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Cannon v. Village of Bald Head Island

United States Court of Appeals, Fourth Circuit

May 30, 2018

VILLAGE OF BALD HEAD ISLAND, NORTH CAROLINA; CALVIN R. PECK, JR., in his individual capacity; CAROLINE MITCHELL, in her individual capacity, Defendants - Appellants.

          Argued: February 28, 2018

          Appeal from the United States District Court for the Eastern District of North Carolina, at Wilmington. Malcolm J. Howard, Senior District Judge. (7:15-cv-00187-H)


          Norwood Pitt Blanchard, III, CROSSLEY MCINTOSH COLLIER HANLEY & EDES PLLC, Wilmington, North Carolina, for Appellants.

          Bradley Andrew Coxe, HODGES COXE POTTER & PHILLIPS, LLP, Wilmington, North Carolina, for Appellees.

         ON BRIEF:

          Samuel B. Potter, HODGES COXE POTTER & PHILLIPS, LLP, Wilmington, North Carolina, for Appellees.

          Before DUNCAN, AGEE, and WYNN, Circuit Judges.


         In August 2014, the Village of Bald Head Island, N.C. ("Bald Head"), fired Plaintiffs Thomas Cannon, Jesse Conner, Donald Koons, and Nicholas Terrell (collectively, the "Officers")-who worked for Bald Head's Department of Public Safety (the "Department")-for the content of messages the Officers sent in a private text-message chain. Approximately one year later, the Officers filed suit against Bald Head, its town manager Calvin Peck ("Peck"), and its director of public safety Dr. Caroline Mitchell ("Mitchell, " and collectively with Bald Head and Peck, "Defendants"), asserting that the terminations violated their First Amendment rights, and that subsequent public disclosures by Bald Head explaining the bases for the terminations constituted defamation and violated the Officers' Fourteenth Amendment rights to procedural due process. After the parties completed discovery, Peck and Mitchell, who were responsible for the firings and subsequent disclosures, unsuccessfully moved to dismiss the Officers' constitutional claims on the basis of qualified immunity.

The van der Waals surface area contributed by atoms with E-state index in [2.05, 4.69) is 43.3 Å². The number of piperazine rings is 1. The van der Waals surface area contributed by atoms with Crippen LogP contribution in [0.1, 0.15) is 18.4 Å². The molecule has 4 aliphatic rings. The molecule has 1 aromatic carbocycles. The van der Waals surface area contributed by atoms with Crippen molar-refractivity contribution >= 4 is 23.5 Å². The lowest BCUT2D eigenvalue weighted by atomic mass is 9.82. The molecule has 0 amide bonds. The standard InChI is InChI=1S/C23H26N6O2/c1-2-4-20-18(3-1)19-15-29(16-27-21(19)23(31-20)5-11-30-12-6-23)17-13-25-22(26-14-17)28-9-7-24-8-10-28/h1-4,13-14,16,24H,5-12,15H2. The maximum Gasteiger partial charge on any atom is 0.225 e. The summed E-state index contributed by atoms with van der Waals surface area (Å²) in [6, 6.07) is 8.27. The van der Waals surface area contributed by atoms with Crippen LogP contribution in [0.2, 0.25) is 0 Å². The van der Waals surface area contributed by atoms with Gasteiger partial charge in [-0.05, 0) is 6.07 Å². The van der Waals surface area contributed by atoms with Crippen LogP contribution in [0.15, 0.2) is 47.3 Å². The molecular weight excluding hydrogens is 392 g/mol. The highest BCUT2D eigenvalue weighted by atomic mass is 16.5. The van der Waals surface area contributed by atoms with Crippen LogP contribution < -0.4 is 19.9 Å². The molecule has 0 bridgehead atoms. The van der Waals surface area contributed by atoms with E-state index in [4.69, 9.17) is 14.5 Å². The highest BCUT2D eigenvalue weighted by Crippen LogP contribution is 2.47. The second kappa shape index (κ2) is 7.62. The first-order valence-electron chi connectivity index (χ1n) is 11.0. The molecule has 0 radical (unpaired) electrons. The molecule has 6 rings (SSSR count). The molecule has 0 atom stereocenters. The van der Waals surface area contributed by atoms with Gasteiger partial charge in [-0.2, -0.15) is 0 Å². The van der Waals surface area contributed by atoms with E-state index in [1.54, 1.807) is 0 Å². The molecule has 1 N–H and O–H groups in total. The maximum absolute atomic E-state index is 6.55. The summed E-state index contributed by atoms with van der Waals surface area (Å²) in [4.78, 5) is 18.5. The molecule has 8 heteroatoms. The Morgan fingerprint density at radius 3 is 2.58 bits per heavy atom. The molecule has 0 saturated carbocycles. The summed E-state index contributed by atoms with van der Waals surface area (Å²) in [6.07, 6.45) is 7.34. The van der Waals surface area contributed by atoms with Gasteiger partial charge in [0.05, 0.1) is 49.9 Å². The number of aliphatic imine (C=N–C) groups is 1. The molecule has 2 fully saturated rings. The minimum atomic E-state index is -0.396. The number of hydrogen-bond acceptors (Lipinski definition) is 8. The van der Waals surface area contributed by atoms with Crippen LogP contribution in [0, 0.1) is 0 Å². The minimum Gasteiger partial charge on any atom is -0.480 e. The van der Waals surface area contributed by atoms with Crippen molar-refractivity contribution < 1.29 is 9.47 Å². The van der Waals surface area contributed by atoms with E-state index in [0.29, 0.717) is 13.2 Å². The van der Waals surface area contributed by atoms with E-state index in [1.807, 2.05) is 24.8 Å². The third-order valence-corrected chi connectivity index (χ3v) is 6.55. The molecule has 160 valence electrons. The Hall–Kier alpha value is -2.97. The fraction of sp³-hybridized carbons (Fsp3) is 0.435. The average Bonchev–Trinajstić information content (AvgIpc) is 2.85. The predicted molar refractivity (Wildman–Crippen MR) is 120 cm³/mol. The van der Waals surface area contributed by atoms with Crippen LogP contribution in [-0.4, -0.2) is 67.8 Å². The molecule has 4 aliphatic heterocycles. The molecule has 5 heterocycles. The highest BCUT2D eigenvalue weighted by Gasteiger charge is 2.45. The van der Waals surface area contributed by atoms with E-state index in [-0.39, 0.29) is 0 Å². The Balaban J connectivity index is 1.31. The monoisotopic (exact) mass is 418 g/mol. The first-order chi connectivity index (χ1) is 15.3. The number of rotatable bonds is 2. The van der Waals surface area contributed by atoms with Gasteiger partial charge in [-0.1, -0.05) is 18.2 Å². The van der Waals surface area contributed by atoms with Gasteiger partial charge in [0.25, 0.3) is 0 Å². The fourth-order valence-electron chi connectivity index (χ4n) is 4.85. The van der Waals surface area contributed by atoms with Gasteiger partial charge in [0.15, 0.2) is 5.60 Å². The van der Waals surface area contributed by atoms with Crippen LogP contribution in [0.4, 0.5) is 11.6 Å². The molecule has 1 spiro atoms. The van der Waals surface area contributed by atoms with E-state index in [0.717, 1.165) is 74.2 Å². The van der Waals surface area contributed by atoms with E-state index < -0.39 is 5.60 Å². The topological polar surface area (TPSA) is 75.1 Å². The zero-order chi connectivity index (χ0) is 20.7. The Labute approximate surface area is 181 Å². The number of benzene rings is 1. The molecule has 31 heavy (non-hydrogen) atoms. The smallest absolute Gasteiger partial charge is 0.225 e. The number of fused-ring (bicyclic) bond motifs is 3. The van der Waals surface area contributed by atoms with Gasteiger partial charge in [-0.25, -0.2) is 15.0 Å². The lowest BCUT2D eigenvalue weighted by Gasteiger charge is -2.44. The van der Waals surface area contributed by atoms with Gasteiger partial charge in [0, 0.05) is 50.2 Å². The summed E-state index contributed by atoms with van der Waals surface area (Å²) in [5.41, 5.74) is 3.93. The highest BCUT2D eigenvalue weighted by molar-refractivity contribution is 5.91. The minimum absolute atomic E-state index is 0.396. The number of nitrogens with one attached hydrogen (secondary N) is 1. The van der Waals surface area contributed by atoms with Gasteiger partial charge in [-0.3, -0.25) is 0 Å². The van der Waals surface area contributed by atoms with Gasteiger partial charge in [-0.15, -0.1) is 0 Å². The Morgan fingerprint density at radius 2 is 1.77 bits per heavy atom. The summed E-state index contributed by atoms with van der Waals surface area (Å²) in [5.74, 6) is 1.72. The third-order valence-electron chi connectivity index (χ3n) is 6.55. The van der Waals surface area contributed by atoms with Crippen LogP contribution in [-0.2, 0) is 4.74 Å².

For the reasons that follow, we affirm the district court's denial of qualified immunity regarding the alleged due process violations. However, we conclude that the district court erred in holding that Peck and Mitchell were not entitled to qualified immunity as to the Officers' First Amendment retaliation claims. In particular, the Officers' evidence does not establish beyond debate that the Officers' interest in speaking freely outweighed the Department's interest in maintaining order and discipline. Accordingly, we affirm in part, reverse in part, and remand the case to the district court for further proceedings consistent with this opinion.



         The Department combines Bald Head's firefighting, paramedic, and police departments in a single multi-disciplinary group of emergency personnel. From July 25 to August 15, 2014, the Officers engaged in a group text-message chain with several other members of the Department. The group text messages discussed a wide variety of topics. A number of messages concerned a local news article, which was published on August 6, in which Mitchell reportedly said that all but two officers in the Department were certified to perform the four emergency services for which the Department is responsible: firefighting, emergency medicine, water rescue, and law enforcement. Many of the Officers questioned the veracity of that claim, identifying a number of Department employees who lacked one or more of the certifications. And several messages expressed concern that the Department was providing inadequate training to public safety officers. See J.A. 322 (Officer Conner expressing concern that staff is not "doing first in engine drills"); id. (Officer Terrell expressing concern that Department official responsible for training only sends officers to law enforcement training, not the training required for the other services provided by the Department).